We need to understand what is not working in your business model before we can conclude if you should persist in your business. Let me help you with a few questions I usually ask my clients. I always divide my client’s business analysis into 5 different areas: your numbers, your team, your process, your product and your promotion.
Let me give you a sample of a few questions I usually ask my clients:

Your numbers:

1) Is your company generating enough sales?
2) Are your company sales increasing or decreasing? Perhaps keeping the same level?
3) Are your company sales increasing too slowly? Perhaps to quickly?
4) Is your company generating enough gross profit?
5) Is your company making a profit?
6) Has your company has accumulated profits or losses? If so, how much?
7) How are your accounts receivable and payable terms?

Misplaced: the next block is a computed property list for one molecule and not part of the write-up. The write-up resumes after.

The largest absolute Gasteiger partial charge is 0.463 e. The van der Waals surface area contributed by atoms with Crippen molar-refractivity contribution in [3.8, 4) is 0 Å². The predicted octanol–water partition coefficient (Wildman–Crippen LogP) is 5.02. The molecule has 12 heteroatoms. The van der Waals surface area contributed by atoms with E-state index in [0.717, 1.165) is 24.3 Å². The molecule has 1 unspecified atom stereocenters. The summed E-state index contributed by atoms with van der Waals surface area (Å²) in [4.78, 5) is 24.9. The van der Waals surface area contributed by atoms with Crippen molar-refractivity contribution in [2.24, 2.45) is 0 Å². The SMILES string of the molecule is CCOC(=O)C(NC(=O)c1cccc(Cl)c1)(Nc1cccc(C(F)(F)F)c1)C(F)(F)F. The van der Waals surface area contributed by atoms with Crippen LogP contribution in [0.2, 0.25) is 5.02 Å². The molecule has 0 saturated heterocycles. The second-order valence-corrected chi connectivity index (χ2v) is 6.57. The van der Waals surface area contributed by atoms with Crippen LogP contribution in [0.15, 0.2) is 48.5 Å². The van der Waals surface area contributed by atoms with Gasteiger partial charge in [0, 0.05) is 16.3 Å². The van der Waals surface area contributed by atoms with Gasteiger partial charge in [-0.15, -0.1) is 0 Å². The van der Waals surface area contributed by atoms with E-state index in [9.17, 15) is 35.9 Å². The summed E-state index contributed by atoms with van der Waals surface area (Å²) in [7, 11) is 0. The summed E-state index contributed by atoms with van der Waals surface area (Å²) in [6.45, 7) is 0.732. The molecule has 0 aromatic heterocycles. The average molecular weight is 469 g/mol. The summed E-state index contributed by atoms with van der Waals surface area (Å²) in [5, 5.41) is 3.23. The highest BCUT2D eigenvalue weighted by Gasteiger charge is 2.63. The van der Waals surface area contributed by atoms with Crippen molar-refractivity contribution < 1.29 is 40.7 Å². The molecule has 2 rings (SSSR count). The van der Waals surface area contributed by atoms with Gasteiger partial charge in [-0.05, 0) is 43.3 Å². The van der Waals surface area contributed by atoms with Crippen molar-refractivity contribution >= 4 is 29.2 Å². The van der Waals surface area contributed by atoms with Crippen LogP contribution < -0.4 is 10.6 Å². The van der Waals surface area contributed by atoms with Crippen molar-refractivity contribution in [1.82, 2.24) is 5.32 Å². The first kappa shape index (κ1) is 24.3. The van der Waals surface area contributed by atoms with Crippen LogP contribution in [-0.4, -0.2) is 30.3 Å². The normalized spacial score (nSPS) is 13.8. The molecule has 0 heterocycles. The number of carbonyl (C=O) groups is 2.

8) Does your business suffer from seasonality? How many months? How does seasonality affects your business?
9) How much was the total money you invested in your business?
10) Do you have external investors? If yes, how is your relationship with them?
11) Does the business have any business loan or other kind of finance?
12) Is your business suffering from cash flow problems?
13) Do you take too much money out of the business for personal use?
14) Do you have a salary even though the business is making a loss?
15) Do you have sales targets?
16) Do you know your break-even point?
17) Do you know the gross profit for each individual, product or service?

Your team

1) Are you happy with your employees?
2) Is there anyone you would like to fire but you don’t have the courage?
3) Do you believe your employees are happy to have you as a leader?
4) Are the responsibilities and tasks of everyone in your company clear?
5) Do you pay your employees the market average?